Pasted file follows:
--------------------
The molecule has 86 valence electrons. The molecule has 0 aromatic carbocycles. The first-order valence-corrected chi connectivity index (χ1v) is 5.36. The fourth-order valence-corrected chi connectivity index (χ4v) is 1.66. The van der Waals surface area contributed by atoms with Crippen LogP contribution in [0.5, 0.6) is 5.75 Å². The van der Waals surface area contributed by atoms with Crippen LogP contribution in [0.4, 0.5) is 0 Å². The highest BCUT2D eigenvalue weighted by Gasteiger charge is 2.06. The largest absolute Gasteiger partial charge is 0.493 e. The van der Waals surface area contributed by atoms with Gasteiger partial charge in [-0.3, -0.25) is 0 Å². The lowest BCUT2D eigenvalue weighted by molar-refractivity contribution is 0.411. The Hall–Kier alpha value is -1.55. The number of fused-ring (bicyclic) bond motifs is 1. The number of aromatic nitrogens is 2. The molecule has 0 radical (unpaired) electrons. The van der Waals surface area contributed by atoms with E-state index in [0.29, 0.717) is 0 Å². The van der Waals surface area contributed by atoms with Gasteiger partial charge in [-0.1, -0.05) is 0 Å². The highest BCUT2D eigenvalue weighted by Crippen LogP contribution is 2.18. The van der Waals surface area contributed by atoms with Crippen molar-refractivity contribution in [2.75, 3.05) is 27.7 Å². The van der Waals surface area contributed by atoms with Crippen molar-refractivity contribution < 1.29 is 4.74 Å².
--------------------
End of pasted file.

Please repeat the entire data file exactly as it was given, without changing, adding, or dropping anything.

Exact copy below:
The molecule has 86 valence electrons. The molecule has 0 aromatic carbocycles. The first-order valence-corrected chi connectivity index (χ1v) is 5.36. The fourth-order valence-corrected chi connectivity index (χ4v) is 1.66. The van der Waals surface area contributed by atoms with Crippen LogP contribution in [0.5, 0.6) is 5.75 Å². The van der Waals surface area contributed by atoms with Crippen LogP contribution in [0.4, 0.5) is 0 Å². The highest BCUT2D eigenvalue weighted by Gasteiger charge is 2.06. The largest absolute Gasteiger partial charge is 0.493 e. The van der Waals surface area contributed by atoms with Gasteiger partial charge in [-0.3, -0.25) is 0 Å². The lowest BCUT2D eigenvalue weighted by molar-refractivity contribution is 0.411. The Hall–Kier alpha value is -1.55. The number of fused-ring (bicyclic) bond motifs is 1. The number of aromatic nitrogens is 2. The molecule has 0 radical (unpaired) electrons. The van der Waals surface area contributed by atoms with E-state index in [0.29, 0.717) is 0 Å². The van der Waals surface area contributed by atoms with Gasteiger partial charge in [-0.1, -0.05) is 0 Å². The highest BCUT2D eigenvalue weighted by Crippen LogP contribution is 2.18. The van der Waals surface area contributed by atoms with Crippen molar-refractivity contribution in [2.75, 3.05) is 27.7 Å². The van der Waals surface area contributed by atoms with Crippen molar-refractivity contribution < 1.29 is 4.74 Å².